Rory McIlroy (DK $10,100) – Rory may very well be the same golfer who was dominating before the pandemic, but it’s hard to see that in his results. Still – he managed to finish T5 here in November and certainly has enough Top 10 finishes at Augusta (and no finish worse than T21 in his last five tries) to land in the Top 5 again. He’s never won here, but he’s guaranteed for low ownership relative to the rest of this bunch and that really intrigues me.

Patrick Cantlay (DK $9,800) – Like Sia, I like the price on Cantlay and think he’s about as solid an overall golfer as you can find in the field, without any glaring weaknesses and sporting a game face for the ages. Much like Patrick Reed, Cantlay is not here to make friends, and Augusta National is a fine a venue as any for his first major win. Ownership will probably end up between 15-20%, but I really like him for single-entry GPPs and I’ll have exposure in all formats.

Also consider: Justin Thomas (GPP), Xander Schauffele, Collin Morikawa

Mid-Range PGA DFS (DK $7,600 to $9,400):

Jordan Spieth (DK $9,400) – Fresh off a win at the Valero, folks will be dying to play Spieth at the site of his greatest triumph and most epic collapse. He knows the course, he’s playing great golf (even if he’s still a little erratic off the tee and on some approaches), and I’ll have a hard time fading him, even when his ownership spikes. Last week I said I was excited to play him, and I clearly didn’t play him enough. My single-entry team had 5/6 make the cut and cash in every instance, but it earned about one-hundredth of what it should have because I had Tony Finau (the lone MC) instead of Spieth as my big spend.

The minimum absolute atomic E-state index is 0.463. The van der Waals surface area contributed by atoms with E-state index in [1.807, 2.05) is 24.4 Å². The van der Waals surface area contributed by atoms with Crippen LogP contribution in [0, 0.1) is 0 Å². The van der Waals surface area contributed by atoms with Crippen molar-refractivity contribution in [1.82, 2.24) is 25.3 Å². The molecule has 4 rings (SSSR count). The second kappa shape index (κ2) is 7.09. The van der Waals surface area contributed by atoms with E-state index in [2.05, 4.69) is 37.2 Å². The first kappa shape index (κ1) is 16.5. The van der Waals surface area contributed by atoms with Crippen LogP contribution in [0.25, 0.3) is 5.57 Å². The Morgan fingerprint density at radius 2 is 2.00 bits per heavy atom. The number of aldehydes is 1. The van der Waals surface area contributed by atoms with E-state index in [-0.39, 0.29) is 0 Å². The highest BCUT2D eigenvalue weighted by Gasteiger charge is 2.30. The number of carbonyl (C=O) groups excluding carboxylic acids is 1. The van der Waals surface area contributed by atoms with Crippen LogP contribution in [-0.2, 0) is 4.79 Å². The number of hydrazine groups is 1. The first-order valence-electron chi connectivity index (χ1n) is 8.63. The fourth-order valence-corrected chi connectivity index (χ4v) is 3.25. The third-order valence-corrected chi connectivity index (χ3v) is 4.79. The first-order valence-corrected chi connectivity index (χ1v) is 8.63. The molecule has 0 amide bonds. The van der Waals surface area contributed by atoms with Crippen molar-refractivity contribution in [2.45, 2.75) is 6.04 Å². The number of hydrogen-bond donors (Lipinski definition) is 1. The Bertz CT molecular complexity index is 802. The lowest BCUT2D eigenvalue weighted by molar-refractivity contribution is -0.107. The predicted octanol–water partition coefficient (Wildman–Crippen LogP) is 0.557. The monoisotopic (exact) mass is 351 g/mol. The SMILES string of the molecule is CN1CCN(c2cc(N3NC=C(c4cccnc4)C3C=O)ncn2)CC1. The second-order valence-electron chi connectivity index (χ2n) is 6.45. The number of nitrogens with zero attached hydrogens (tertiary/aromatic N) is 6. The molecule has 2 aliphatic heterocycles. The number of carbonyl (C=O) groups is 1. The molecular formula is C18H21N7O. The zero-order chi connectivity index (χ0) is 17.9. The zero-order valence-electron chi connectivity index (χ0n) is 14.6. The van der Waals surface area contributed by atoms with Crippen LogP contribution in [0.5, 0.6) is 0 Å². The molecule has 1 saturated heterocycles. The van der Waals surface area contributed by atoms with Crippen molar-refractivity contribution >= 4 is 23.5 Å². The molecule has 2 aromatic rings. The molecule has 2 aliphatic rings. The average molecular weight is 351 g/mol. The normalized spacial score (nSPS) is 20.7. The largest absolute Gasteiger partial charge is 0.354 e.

Webb Simpson (DK $9,000) – Simpson’s course history is a lesson in perseverance and scholarship, as he’s learned how to “master” Augusta in recent years. Now in his tenth year playing the Masters, he’s in position for another Top 10 and continued, under-the-radar success. I’ll have Simpson at about 25% in my GPPs and he’s on the short list for my single-entry player pool. I may even play around with some Milly builds that have him as my only $9K and up player, and everybody else on the team is $7,700 and up.

Viktor Hovland (DK $8,700) – The experts are giving Hovland no love this week, and while he’s in the Top 20 of my model, I can understand why – as a really strong short game seems like a must to win at Augusta. Hovland may not be the best around the greens, but he’s awesome on Par 5s and that’s where most of the scoring is done at this golf course. If his ownership dips a little bit from the early projections, I’ll increase my shares.